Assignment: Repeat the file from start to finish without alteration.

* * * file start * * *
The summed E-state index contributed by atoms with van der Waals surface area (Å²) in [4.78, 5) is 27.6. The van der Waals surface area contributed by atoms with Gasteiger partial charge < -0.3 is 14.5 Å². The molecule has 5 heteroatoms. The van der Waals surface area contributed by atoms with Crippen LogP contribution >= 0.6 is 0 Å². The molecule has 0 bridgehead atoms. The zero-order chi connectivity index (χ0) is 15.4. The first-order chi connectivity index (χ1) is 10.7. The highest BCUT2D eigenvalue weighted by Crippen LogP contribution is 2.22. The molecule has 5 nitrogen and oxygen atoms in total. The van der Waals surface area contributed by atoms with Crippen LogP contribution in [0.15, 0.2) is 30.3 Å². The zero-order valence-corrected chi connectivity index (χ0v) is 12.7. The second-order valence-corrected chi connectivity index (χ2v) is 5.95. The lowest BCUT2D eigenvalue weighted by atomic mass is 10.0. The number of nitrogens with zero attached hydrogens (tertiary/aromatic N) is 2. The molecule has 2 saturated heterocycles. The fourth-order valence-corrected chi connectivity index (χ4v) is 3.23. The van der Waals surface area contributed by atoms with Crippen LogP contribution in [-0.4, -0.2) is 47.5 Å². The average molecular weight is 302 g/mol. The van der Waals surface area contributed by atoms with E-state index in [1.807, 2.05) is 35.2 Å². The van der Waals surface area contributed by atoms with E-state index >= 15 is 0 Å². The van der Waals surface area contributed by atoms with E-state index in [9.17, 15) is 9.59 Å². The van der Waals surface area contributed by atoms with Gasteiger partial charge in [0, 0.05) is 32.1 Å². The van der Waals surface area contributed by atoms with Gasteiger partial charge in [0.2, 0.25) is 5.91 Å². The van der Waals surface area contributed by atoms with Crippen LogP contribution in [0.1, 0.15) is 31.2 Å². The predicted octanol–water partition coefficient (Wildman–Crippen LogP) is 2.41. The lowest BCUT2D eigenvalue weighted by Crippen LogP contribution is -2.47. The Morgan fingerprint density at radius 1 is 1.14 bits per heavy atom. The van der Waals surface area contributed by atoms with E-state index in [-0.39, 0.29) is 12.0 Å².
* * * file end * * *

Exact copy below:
The summed E-state index contributed by atoms with van der Waals surface area (Å²) in [4.78, 5) is 27.6. The van der Waals surface area contributed by atoms with Gasteiger partial charge < -0.3 is 14.5 Å². The molecule has 5 heteroatoms. The van der Waals surface area contributed by atoms with Crippen LogP contribution >= 0.6 is 0 Å². The molecule has 0 bridgehead atoms. The zero-order chi connectivity index (χ0) is 15.4. The first-order chi connectivity index (χ1) is 10.7. The highest BCUT2D eigenvalue weighted by Crippen LogP contribution is 2.22. The molecule has 5 nitrogen and oxygen atoms in total. The van der Waals surface area contributed by atoms with Crippen LogP contribution in [0.15, 0.2) is 30.3 Å². The zero-order valence-corrected chi connectivity index (χ0v) is 12.7. The second-order valence-corrected chi connectivity index (χ2v) is 5.95. The lowest BCUT2D eigenvalue weighted by atomic mass is 10.0. The number of nitrogens with zero attached hydrogens (tertiary/aromatic N) is 2. The molecule has 2 saturated heterocycles. The fourth-order valence-corrected chi connectivity index (χ4v) is 3.23. The van der Waals surface area contributed by atoms with Crippen LogP contribution in [-0.4, -0.2) is 47.5 Å². The average molecular weight is 302 g/mol. The van der Waals surface area contributed by atoms with E-state index in [1.807, 2.05) is 35.2 Å². The van der Waals surface area contributed by atoms with E-state index >= 15 is 0 Å². The van der Waals surface area contributed by atoms with E-state index in [9.17, 15) is 9.59 Å². The van der Waals surface area contributed by atoms with Gasteiger partial charge in [0, 0.05) is 32.1 Å². The van der Waals surface area contributed by atoms with Gasteiger partial charge in [0.2, 0.25) is 5.91 Å². The van der Waals surface area contributed by atoms with Crippen LogP contribution in [0.1, 0.15) is 31.2 Å². The predicted octanol–water partition coefficient (Wildman–Crippen LogP) is 2.41. The lowest BCUT2D eigenvalue weighted by Crippen LogP contribution is -2.47. The Morgan fingerprint density at radius 1 is 1.14 bits per heavy atom. The van der Waals surface area contributed by atoms with E-state index in [-0.39, 0.29) is 12.0 Å².